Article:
¶28 This definition of “benefit” also comports with the use of the term in other states that have similar constitutional provisions protecting public pension benefits. For example, construing a similar definition of “benefit,” New York and Illinois have also determined that benefit calculation formulas are entitled to constitutional protection.5 See Kleinfeldt v. New York City Emps.’ Ret. Sys., 324 N.E.2d 865, 868–69 (N.Y. 1975) (including the formula utilized in calculating an annual retirement allowance under the Pension Clause); Miller v. Ret. Bd. of Policemen’s Annuity, 771 N.E.2d 431, 444 (Ill. App. 2001) (holding benefit increases to be constitutionally protected). Additionally, unlike narrower protections found in other states’ constitutions, the protection afforded by the Arizona Pension Clause extends broadly and unqualifiedly to “public retirement system benefits,” not merely benefits that have “accrued” or been “earned” or “paid.” See, e.g., Alaska Const. art. 7, § 7; Haw. Const. art. 16, § 2; Mich. Const. art. 9, § 24.
 ¶32 EORP relies on Smith v. City of Phoenix, 175 Ariz. 509, 858 P.2d 654 (App. 1992), to argue that Fields had only a contingent right. In Smith, a city ordinance set the salaries of city judges at 95% of the salaries of superior court judges. Before a statutory increase in superior court salaries took effect, the city revised its ordinance to preserve the salaries for city judges at the then-existing amount. Id. at 514, 858 P.2d at 659. The court of appeals held that Smith had no vested contractual right to continued salary increases under the city ordinance, observing that his “contract of employment” did not express “that the method of calculating his salary would remain fixed throughout his term,” and “[i]ndeed, the fact that both parties knew his salary was established by a city ordinance, which was naturally subject to change by the city council, suggests just the opposite.” Id.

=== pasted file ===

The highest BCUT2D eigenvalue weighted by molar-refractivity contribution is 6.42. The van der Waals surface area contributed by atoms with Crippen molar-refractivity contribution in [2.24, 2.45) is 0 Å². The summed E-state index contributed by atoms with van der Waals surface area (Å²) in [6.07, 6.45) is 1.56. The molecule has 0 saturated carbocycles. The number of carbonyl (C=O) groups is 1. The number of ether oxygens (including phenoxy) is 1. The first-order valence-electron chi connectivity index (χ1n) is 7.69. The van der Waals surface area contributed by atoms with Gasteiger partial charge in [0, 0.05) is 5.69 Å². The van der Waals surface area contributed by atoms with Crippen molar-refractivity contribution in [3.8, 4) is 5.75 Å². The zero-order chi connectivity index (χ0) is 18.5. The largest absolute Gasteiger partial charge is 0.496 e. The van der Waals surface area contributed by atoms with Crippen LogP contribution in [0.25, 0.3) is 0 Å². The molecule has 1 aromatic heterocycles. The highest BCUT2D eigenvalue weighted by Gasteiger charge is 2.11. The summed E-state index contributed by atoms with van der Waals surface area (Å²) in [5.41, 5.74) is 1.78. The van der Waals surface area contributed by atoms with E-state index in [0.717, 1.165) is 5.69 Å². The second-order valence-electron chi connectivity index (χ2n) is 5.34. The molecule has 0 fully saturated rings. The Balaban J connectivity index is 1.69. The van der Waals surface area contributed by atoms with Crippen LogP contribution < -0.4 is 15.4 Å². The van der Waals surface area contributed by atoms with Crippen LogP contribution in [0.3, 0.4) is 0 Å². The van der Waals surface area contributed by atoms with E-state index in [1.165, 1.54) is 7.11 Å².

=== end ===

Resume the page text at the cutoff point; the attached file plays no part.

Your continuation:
¶33 Smith is inapposite. Assuming the case was correctly decided, we note that it reflects the general principle that statutory provisions do not create contractual rights. See Proksa v. Ariz. State Sch. for the Deaf & the Blind, 205 Ariz. 627, 629 ¶¶11–12, 74 P.3d 939, 941 (2003). But statutorily established retirement benefits are an exception to this rule. Id. at 631 ¶21, 74 P.3d at 943. Under Yeazell, the right to a public pension on the terms promised vests upon acceptance of employment, 98 Ariz. at 115, 402 P.2d at 545, and “the State may not impair or abrogate that contract without offering consideration and obtaining consent of the employee,” Proksa, 205 Ariz. at 630 ¶ 16, 74 P.3d at 942; cf. Thurston, 179 Ariz. at 52, 876 P.2d at 575 (recognizing that a detrimental modification to retirement benefits “may not be applied absent the employee’s express acceptance of the modification because it interferes with the employee’s contractual rights”).
Paragraphs 27 and 28 would seem to indicate that the COLA formula that was in place when one was hired is considered a benefit protected by the Pension Protection Clause of the Arizona Constitution for active employees as well as retirees.  It can not be reduced without the consent of the affected employees, and any change beneficial to the employee is assumed to be accepted by the employee and also protected.  If I were betting on this, I would bet that Hall and Parker will almost certainly win this part of their cases.